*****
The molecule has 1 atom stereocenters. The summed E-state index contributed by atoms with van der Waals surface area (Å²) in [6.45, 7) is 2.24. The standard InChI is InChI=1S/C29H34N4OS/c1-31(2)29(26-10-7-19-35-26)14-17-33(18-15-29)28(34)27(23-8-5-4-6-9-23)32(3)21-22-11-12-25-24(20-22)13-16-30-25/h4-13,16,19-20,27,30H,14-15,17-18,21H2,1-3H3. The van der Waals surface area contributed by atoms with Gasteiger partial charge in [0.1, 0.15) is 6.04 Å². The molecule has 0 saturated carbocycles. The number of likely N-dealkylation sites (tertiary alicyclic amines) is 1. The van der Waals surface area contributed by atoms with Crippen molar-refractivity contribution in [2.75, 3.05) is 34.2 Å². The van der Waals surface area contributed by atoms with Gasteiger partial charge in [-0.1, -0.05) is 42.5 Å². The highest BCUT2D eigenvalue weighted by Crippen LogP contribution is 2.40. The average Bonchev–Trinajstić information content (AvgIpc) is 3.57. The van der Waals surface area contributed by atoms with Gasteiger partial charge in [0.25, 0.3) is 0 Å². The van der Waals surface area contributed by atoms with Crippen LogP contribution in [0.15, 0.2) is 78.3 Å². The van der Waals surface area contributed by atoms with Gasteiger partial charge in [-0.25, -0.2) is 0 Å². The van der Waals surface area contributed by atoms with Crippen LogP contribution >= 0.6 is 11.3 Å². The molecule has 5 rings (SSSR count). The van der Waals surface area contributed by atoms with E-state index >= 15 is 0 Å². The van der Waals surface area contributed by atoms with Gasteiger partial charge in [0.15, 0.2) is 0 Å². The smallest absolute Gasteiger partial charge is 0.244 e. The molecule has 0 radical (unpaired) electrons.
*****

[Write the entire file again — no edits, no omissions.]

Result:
The molecule has 1 atom stereocenters. The summed E-state index contributed by atoms with van der Waals surface area (Å²) in [6.45, 7) is 2.24. The standard InChI is InChI=1S/C29H34N4OS/c1-31(2)29(26-10-7-19-35-26)14-17-33(18-15-29)28(34)27(23-8-5-4-6-9-23)32(3)21-22-11-12-25-24(20-22)13-16-30-25/h4-13,16,19-20,27,30H,14-15,17-18,21H2,1-3H3. The van der Waals surface area contributed by atoms with Gasteiger partial charge in [0.1, 0.15) is 6.04 Å². The molecule has 0 saturated carbocycles. The number of likely N-dealkylation sites (tertiary alicyclic amines) is 1. The van der Waals surface area contributed by atoms with Crippen molar-refractivity contribution in [2.75, 3.05) is 34.2 Å². The van der Waals surface area contributed by atoms with Gasteiger partial charge in [-0.1, -0.05) is 42.5 Å². The highest BCUT2D eigenvalue weighted by Crippen LogP contribution is 2.40. The average Bonchev–Trinajstić information content (AvgIpc) is 3.57. The van der Waals surface area contributed by atoms with Gasteiger partial charge in [0.25, 0.3) is 0 Å². The van der Waals surface area contributed by atoms with Crippen LogP contribution in [0.15, 0.2) is 78.3 Å². The van der Waals surface area contributed by atoms with Gasteiger partial charge in [-0.25, -0.2) is 0 Å². The van der Waals surface area contributed by atoms with Crippen LogP contribution >= 0.6 is 11.3 Å². The molecule has 5 rings (SSSR count). The van der Waals surface area contributed by atoms with E-state index >= 15 is 0 Å². The van der Waals surface area contributed by atoms with Gasteiger partial charge in [0.15, 0.2) is 0 Å². The smallest absolute Gasteiger partial charge is 0.244 e. The molecule has 0 radical (unpaired) electrons.